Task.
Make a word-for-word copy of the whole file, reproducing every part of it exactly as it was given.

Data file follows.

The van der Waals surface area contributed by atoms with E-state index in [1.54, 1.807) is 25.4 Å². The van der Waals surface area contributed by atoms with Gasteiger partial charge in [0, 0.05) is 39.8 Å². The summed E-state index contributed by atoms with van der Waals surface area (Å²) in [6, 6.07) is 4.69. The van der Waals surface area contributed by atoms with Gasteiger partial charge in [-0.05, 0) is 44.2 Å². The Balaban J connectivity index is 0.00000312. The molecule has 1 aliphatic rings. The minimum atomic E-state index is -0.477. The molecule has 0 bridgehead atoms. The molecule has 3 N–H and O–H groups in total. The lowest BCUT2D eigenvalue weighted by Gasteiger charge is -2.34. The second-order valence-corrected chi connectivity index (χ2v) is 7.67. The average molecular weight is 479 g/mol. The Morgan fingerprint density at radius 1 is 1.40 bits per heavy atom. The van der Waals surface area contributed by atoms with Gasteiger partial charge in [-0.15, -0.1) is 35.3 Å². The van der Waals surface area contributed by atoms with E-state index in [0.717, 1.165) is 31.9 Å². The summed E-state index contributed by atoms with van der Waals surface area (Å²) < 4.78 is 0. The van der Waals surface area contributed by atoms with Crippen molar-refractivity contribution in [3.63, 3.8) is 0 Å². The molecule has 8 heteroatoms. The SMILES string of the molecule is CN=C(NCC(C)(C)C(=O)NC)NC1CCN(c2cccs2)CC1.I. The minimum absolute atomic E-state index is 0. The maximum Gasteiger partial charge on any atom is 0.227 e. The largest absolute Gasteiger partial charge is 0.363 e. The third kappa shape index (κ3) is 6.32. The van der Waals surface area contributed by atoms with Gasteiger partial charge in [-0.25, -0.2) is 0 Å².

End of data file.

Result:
The van der Waals surface area contributed by atoms with E-state index in [1.54, 1.807) is 25.4 Å². The van der Waals surface area contributed by atoms with Gasteiger partial charge in [0, 0.05) is 39.8 Å². The summed E-state index contributed by atoms with van der Waals surface area (Å²) in [6, 6.07) is 4.69. The van der Waals surface area contributed by atoms with Gasteiger partial charge in [-0.05, 0) is 44.2 Å². The Balaban J connectivity index is 0.00000312. The molecule has 1 aliphatic rings. The minimum atomic E-state index is -0.477. The molecule has 0 bridgehead atoms. The molecule has 3 N–H and O–H groups in total. The lowest BCUT2D eigenvalue weighted by Gasteiger charge is -2.34. The second-order valence-corrected chi connectivity index (χ2v) is 7.67. The average molecular weight is 479 g/mol. The Morgan fingerprint density at radius 1 is 1.40 bits per heavy atom. The van der Waals surface area contributed by atoms with Gasteiger partial charge in [-0.15, -0.1) is 35.3 Å². The van der Waals surface area contributed by atoms with E-state index in [0.717, 1.165) is 31.9 Å². The summed E-state index contributed by atoms with van der Waals surface area (Å²) < 4.78 is 0. The van der Waals surface area contributed by atoms with Crippen molar-refractivity contribution in [3.63, 3.8) is 0 Å². The molecule has 8 heteroatoms. The SMILES string of the molecule is CN=C(NCC(C)(C)C(=O)NC)NC1CCN(c2cccs2)CC1.I. The minimum absolute atomic E-state index is 0. The maximum Gasteiger partial charge on any atom is 0.227 e. The largest absolute Gasteiger partial charge is 0.363 e. The third kappa shape index (κ3) is 6.32. The van der Waals surface area contributed by atoms with Gasteiger partial charge in [-0.25, -0.2) is 0 Å².